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The Increasing Size Of The Linux Kernel

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  • #31
    Originally posted by siride View Post
    I didn't explain it well enough. You'd have a core tarball that everyone needs, and then tarballs for individual drivers, or driver sets, that you could download as needed for your machine or architecture. It would be not unlike what binary distros do already with separate RPMs for modules.
    Precisely what is meant

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    • #32
      It would be a pain in the ass having separate tarballs. No thanks. I well remember the days of building separate modules (Atheros (madwifi) or Prism54, etc) and do not miss them. Having the kernel and drivers in one tree makes things much easier.

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      • #33
        I'm not sure how you'd get useful granularity with multiple driver tarballs. It seems like no matter how you split it, you'd run into the problem of "80% of the users use 20% of the code, but it's never the same 20%".

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        • #34
          Ah, the joy of statistics.

          I don't care if the sources hit 1GB, to be quite honest. I'll take the increase in size to mean that they've been busy fixing the various shortcomings the kernel has had over the years, and adding support for even more oddball architectures I'll never use.

          The size of a compiled and packaged kernel still tends to be between 1MB and 100MB depending on what you've included. Come and alarm me when a compiled kernel hits 100GB and I no longer have the hard drive space to install it.

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          • #35
            Originally posted by chenxiaolong View Post
            Also, if the kernel developers go for amd64 only, then we'll be back in the internet-less world, since Linux won't support that MIPS processor in your modem and router anymore.
            Linux doesn't have to support MIPS, busybox has to. There is no reason, beyond sheer laziness or incompetence, that the busybox people can't role their own code for MIPS.

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            • #36
              Originally posted by Ex-Cyber View Post
              I'm not sure how you'd get useful granularity with multiple driver tarballs. It seems like no matter how you split it, you'd run into the problem of "80% of the users use 20% of the code, but it's never the same 20%".
              Any given user, however, would only need to use a small part and thus would only need to download a small part. That's for the hobbiests who actually need to download the kernel source, and distros to build their own binaries. For most end-users, this is entirely a non-issue.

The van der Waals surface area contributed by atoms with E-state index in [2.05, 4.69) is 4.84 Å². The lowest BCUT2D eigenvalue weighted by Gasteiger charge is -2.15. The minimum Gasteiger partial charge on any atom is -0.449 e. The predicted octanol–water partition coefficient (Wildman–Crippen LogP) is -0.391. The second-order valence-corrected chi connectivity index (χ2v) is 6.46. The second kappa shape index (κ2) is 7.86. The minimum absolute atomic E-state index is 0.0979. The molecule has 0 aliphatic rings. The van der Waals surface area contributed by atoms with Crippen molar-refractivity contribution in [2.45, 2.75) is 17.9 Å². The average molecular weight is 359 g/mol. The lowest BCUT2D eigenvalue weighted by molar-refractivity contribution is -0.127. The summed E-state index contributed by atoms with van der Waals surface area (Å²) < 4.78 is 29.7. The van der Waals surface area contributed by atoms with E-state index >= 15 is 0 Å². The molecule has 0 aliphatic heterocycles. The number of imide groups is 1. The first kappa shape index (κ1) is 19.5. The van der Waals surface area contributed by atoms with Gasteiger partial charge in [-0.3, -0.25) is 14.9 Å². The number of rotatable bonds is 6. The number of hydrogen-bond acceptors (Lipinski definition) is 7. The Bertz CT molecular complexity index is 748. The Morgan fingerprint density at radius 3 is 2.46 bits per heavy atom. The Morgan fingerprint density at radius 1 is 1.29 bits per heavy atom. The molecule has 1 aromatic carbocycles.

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              • #37
                Originally posted by Qaridarium
                MIPS isn't i386. and also you don't count the drivers from old i386 only hardware.

                be sure its more than 8mb.

                i don't call for deleting all 32bit stuff only the intel 32bit stuff.
                Got it Thanks for clarifying.

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                • #38
                  Originally posted by yogi_berra View Post
                  Linux doesn't have to support MIPS, busybox has to. There is no reason, beyond sheer laziness or incompetence, that the busybox people can't role their own code for MIPS.
                  But BusyBox requires the Linux kernel to run right?

                  From the busybox about page:

                  To create a working system, just add some device nodes in /dev, a few configuration files in /etc, and a Linux kernel.
                  From the serial console on my router, I see that the kernel boots and then BusyBox loads later in the boot sequence. I don't quite understand how the kernel can boot if it doesn't support MIPS.
                  Last edited by chenxiaolong; 11-13-2011, 02:09 AM.

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                  • #39
                    I can't really see the problem with the size. It's 100MB, anytime you see an HD movie online you download at least 400MB.
                    You don't usually compile the kernel everyday, and if you do, it's more useful to just clone a git repo and pull everyday, and that way the download doesn't take that long.
                    And about the hard disk space, with a 1TB drive (which is not that unusual right now) I can't see how 1 or 2GB of uncompressed kernel could be a problem.

                    Cutting features and dropping drivers to get more advanced capabilities is one thing, and I support it in mesa even considering I use an Unichrome IGP in one of my boxes, but cutting it just because 100MB sounds big, is another thing.
                    I think it's a pretty bad idea.

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                    • #40
                      The other way of looking at this data is that version numbers increase logarithmically with respect to time... right?

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